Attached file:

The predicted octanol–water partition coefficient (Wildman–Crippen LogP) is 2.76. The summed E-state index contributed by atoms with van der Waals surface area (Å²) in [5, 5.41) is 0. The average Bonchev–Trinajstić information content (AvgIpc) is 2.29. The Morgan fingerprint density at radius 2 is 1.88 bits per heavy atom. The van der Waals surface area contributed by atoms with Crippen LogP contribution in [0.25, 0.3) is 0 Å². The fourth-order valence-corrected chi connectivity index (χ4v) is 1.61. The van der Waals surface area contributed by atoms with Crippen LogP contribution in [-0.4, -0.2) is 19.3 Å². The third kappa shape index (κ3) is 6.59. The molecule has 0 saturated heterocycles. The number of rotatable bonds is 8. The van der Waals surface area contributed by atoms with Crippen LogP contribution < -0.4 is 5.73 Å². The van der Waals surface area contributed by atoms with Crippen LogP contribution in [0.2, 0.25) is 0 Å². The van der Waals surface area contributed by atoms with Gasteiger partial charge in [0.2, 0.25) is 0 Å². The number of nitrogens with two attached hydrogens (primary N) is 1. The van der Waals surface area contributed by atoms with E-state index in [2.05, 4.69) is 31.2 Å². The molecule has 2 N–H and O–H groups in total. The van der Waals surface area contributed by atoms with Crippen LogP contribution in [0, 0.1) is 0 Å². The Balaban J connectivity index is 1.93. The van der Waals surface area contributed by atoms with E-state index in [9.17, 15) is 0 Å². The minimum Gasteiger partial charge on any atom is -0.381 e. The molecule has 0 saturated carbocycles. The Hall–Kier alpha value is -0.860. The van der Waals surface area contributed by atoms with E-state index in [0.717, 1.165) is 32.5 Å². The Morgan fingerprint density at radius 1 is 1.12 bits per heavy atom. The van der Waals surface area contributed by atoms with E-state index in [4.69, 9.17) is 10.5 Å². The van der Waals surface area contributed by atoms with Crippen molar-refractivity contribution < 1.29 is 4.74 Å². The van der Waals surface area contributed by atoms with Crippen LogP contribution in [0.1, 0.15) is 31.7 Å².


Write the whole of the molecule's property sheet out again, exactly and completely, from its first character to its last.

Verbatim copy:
The predicted octanol–water partition coefficient (Wildman–Crippen LogP) is 2.76. The summed E-state index contributed by atoms with van der Waals surface area (Å²) in [5, 5.41) is 0. The average Bonchev–Trinajstić information content (AvgIpc) is 2.29. The Morgan fingerprint density at radius 2 is 1.88 bits per heavy atom. The van der Waals surface area contributed by atoms with Crippen LogP contribution in [0.25, 0.3) is 0 Å². The fourth-order valence-corrected chi connectivity index (χ4v) is 1.61. The van der Waals surface area contributed by atoms with Crippen LogP contribution in [-0.4, -0.2) is 19.3 Å². The third kappa shape index (κ3) is 6.59. The molecule has 0 saturated heterocycles. The number of rotatable bonds is 8. The van der Waals surface area contributed by atoms with Crippen LogP contribution < -0.4 is 5.73 Å². The van der Waals surface area contributed by atoms with Crippen LogP contribution in [0.2, 0.25) is 0 Å². The van der Waals surface area contributed by atoms with Gasteiger partial charge in [0.2, 0.25) is 0 Å². The number of nitrogens with two attached hydrogens (primary N) is 1. The van der Waals surface area contributed by atoms with E-state index in [2.05, 4.69) is 31.2 Å². The molecule has 2 N–H and O–H groups in total. The van der Waals surface area contributed by atoms with Crippen LogP contribution in [0, 0.1) is 0 Å². The Balaban J connectivity index is 1.93. The van der Waals surface area contributed by atoms with E-state index in [9.17, 15) is 0 Å². The minimum Gasteiger partial charge on any atom is -0.381 e. The molecule has 0 saturated carbocycles. The Hall–Kier alpha value is -0.860. The van der Waals surface area contributed by atoms with E-state index in [0.717, 1.165) is 32.5 Å². The Morgan fingerprint density at radius 1 is 1.12 bits per heavy atom. The van der Waals surface area contributed by atoms with E-state index in [4.69, 9.17) is 10.5 Å². The van der Waals surface area contributed by atoms with Crippen molar-refractivity contribution < 1.29 is 4.74 Å². The van der Waals surface area contributed by atoms with Crippen LogP contribution in [0.1, 0.15) is 31.7 Å².